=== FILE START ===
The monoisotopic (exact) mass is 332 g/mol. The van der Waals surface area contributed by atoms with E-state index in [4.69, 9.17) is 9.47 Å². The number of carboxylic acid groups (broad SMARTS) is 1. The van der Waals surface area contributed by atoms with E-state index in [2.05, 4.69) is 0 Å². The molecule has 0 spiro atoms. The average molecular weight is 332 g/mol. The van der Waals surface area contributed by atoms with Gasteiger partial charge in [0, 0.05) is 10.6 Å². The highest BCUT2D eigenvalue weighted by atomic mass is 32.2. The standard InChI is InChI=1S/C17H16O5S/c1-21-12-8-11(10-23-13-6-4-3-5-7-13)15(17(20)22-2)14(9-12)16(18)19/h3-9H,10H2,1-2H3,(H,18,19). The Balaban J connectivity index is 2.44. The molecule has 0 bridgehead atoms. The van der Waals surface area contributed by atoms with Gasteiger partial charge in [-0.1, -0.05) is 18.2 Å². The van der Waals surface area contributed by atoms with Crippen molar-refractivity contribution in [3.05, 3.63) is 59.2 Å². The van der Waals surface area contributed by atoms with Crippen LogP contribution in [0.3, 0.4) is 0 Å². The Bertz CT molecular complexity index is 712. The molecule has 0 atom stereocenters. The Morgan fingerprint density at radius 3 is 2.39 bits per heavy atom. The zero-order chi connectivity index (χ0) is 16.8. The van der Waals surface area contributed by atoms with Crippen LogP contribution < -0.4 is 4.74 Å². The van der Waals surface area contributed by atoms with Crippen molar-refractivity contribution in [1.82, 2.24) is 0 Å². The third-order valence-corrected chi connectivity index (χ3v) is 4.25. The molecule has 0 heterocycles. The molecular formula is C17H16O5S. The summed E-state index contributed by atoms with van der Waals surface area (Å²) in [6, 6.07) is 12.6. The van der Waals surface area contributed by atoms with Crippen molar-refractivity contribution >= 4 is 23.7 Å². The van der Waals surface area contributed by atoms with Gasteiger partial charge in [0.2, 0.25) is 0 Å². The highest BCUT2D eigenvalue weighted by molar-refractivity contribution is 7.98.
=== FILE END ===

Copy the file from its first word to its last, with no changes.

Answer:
The monoisotopic (exact) mass is 332 g/mol. The van der Waals surface area contributed by atoms with E-state index in [4.69, 9.17) is 9.47 Å². The number of carboxylic acid groups (broad SMARTS) is 1. The van der Waals surface area contributed by atoms with E-state index in [2.05, 4.69) is 0 Å². The molecule has 0 spiro atoms. The average molecular weight is 332 g/mol. The van der Waals surface area contributed by atoms with Gasteiger partial charge in [0, 0.05) is 10.6 Å². The highest BCUT2D eigenvalue weighted by atomic mass is 32.2. The standard InChI is InChI=1S/C17H16O5S/c1-21-12-8-11(10-23-13-6-4-3-5-7-13)15(17(20)22-2)14(9-12)16(18)19/h3-9H,10H2,1-2H3,(H,18,19). The Balaban J connectivity index is 2.44. The molecule has 0 bridgehead atoms. The van der Waals surface area contributed by atoms with Gasteiger partial charge in [-0.1, -0.05) is 18.2 Å². The van der Waals surface area contributed by atoms with Crippen molar-refractivity contribution in [3.05, 3.63) is 59.2 Å². The van der Waals surface area contributed by atoms with Crippen LogP contribution in [0.3, 0.4) is 0 Å². The Bertz CT molecular complexity index is 712. The molecule has 0 atom stereocenters. The Morgan fingerprint density at radius 3 is 2.39 bits per heavy atom. The zero-order chi connectivity index (χ0) is 16.8. The van der Waals surface area contributed by atoms with Crippen LogP contribution < -0.4 is 4.74 Å². The van der Waals surface area contributed by atoms with Crippen molar-refractivity contribution in [1.82, 2.24) is 0 Å². The third-order valence-corrected chi connectivity index (χ3v) is 4.25. The molecule has 0 heterocycles. The molecular formula is C17H16O5S. The summed E-state index contributed by atoms with van der Waals surface area (Å²) in [6, 6.07) is 12.6. The van der Waals surface area contributed by atoms with Crippen molar-refractivity contribution >= 4 is 23.7 Å². The van der Waals surface area contributed by atoms with Gasteiger partial charge in [0.2, 0.25) is 0 Å². The highest BCUT2D eigenvalue weighted by molar-refractivity contribution is 7.98.